A few designers have, luckily, turned their heads to solo living. Above dwelling (“close to transportation”), is in Tokyo (of course) and is a solo abode designed for a 60-year-old woman above a tobacconist shop.  Architects : Hideshi Abe / Avehideshi Architect and Associates. Photos by Hiroki Kawata.  Viewed at dezeen here


The cost of land being what it is, the building has a small foot and lots of stairs to climb–beautiful stairs in this case, so take your time.


This drawing shows where the living quarters (or eighths) are, but how the solo householder has arranged it all is her secret.


Nor is this little lady telling us how she arranges her life and her bonnets inside this tiny red place.  Chances are it’s either neat as a pin or a spectacular mess.



If you want some space around your home alone, here’s a nice little cube among the trees and rocks to call your own.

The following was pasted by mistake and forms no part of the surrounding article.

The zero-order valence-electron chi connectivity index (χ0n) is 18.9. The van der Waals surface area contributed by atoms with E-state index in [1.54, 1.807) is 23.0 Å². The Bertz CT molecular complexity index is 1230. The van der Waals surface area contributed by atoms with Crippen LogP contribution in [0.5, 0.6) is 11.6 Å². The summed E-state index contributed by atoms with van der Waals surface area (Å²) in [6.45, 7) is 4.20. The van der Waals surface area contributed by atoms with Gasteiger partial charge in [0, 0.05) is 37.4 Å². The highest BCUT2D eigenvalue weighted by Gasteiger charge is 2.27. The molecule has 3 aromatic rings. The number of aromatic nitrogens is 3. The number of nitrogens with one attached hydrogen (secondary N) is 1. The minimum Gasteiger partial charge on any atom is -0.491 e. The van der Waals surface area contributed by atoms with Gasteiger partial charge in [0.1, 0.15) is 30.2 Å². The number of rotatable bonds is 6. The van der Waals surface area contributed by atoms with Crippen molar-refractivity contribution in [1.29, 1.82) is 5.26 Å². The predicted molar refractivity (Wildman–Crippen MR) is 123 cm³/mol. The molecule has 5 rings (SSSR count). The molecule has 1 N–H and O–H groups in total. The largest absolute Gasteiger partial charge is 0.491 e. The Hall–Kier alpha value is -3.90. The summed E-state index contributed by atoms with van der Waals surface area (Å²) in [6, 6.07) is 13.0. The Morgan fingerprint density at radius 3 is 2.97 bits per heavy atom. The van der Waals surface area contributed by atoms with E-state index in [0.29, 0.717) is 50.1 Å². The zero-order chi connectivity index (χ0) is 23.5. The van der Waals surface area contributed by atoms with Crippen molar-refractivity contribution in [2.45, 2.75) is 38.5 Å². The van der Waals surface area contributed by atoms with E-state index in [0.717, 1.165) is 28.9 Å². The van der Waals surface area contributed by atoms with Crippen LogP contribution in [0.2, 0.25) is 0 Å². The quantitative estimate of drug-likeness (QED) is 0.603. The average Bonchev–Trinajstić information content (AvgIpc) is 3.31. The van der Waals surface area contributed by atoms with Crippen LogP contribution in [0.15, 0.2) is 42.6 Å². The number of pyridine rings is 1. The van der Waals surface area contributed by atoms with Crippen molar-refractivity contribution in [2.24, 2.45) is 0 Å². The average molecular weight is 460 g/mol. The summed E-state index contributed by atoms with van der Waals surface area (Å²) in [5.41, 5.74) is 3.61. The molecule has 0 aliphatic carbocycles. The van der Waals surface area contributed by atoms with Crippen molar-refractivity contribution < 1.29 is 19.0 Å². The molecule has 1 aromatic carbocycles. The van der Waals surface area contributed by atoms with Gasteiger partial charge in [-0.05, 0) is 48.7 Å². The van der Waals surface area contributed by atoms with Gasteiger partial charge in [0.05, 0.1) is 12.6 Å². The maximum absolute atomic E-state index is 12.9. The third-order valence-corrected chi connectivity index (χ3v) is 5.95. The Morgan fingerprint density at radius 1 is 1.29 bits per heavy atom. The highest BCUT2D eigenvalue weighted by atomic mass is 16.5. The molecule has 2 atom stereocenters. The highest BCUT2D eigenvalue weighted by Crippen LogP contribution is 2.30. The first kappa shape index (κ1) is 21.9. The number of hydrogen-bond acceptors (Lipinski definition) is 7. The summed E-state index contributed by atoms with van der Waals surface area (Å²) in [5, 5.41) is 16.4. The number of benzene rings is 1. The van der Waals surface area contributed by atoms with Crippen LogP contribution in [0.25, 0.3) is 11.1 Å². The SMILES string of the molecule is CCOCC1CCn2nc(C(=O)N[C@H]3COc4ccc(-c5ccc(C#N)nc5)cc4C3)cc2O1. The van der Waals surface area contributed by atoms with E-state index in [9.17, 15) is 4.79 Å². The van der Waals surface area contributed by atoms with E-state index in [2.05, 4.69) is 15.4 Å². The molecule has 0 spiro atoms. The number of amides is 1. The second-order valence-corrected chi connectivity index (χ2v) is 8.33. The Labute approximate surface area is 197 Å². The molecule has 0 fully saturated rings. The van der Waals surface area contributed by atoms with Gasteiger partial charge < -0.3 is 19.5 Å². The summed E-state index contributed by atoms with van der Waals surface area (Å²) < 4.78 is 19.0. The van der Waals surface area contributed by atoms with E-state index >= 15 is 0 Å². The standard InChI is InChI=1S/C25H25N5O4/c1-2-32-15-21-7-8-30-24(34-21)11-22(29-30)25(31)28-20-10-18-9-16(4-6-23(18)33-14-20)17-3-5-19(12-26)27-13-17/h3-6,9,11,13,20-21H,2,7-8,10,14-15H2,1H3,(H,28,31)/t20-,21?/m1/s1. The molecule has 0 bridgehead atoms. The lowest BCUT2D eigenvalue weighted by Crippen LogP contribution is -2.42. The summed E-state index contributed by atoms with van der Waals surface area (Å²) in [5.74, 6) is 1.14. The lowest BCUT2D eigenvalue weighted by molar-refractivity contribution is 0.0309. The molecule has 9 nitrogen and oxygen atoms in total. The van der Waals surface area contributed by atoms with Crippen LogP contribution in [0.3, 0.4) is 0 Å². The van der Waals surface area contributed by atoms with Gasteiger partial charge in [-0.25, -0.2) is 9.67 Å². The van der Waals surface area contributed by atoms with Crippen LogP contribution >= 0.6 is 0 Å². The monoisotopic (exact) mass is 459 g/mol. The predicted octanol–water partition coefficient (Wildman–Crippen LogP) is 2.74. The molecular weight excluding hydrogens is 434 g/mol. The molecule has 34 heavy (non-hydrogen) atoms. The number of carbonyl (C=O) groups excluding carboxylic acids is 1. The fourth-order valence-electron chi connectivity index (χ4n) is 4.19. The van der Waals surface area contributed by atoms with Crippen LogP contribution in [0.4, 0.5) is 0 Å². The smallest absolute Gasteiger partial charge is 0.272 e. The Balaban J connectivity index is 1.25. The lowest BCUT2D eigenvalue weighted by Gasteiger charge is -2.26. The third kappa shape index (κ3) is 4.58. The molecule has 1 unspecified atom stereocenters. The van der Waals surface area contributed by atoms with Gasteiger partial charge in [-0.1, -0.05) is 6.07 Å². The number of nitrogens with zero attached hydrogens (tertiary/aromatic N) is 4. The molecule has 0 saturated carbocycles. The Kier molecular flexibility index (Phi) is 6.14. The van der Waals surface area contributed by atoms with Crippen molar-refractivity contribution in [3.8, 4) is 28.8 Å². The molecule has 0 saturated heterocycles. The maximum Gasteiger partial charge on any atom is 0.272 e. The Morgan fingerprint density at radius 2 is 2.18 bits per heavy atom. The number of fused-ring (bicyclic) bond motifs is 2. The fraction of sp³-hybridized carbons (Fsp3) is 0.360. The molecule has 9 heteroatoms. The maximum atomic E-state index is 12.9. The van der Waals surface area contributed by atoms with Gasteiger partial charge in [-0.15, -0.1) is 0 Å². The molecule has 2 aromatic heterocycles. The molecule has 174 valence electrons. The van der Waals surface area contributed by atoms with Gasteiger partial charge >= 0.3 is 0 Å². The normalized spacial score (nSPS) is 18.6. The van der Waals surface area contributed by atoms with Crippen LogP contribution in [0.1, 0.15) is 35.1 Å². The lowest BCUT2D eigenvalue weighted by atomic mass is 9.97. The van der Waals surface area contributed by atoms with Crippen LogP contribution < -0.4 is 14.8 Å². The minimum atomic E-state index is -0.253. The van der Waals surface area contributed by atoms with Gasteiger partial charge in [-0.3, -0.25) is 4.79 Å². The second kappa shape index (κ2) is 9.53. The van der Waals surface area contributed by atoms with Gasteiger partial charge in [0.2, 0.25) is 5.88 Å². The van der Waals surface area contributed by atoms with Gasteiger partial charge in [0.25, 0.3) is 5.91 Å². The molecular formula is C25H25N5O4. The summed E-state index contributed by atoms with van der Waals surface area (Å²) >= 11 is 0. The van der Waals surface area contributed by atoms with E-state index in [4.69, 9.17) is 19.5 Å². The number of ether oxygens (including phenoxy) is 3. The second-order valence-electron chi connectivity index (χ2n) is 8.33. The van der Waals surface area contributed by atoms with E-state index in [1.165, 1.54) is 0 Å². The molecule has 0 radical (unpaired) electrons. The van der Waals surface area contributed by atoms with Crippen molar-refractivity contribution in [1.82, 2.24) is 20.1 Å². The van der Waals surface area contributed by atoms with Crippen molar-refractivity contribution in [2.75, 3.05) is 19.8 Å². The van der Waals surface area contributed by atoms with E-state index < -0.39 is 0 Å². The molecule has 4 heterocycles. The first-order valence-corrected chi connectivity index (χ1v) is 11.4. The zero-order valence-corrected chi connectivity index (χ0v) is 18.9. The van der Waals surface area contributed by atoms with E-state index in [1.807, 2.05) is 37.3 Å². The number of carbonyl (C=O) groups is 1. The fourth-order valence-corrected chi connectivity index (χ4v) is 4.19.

home for one CA exterior-south-side-in-the-snow

This is a tiny onesy tucked right into the woodsy countryside for the winter.  Fits right in (“Maybe I should have the Birches over for hot chocolate”).  Seen here.


Home for one paavo norway tumblr_

Back to the future, this prototype for one is designed to supply food, energy, heat and oxygen to its occupant.  Its maker calls it  Oogst 1 Solo.   Sadly for us, no mention of it providing wine and potato chips.  Seen at polychroniadis on tumbler.


piirihouse interior

This is Piiri house, mostly wood, just for one, good for thinking about where you are and where you aren’t.



And if you aren’t yet sure where you want to live, consider the mobile option.  This one in Lego colours folds up into a trailer and folds out into different rooms.  More here



Mmmm. Designed for one, maybe but surely occasional sleepovers are allowed.  APH80 tiny home designed by the Spanish design team at Abaton,

Once you start looking, it turns out there are more people than we thought, professional designers and just plain soloists, who have considered the uni-dwelling:


Blob VB3, Designed by Belgian architectural firm, dmvA above.

Front Architects modern-billboard-house

A bit of a cliffhanger, by Front Architect


The lovely  L41home, designed by Architect and Urban Designer Michael Katz and Designer Janet Corne

So if you’re ready to go it alone, at least for a while, you just might be able to find the right fit after all.  Lots more here and here  Just don’t be a stranger, OK?




Head Office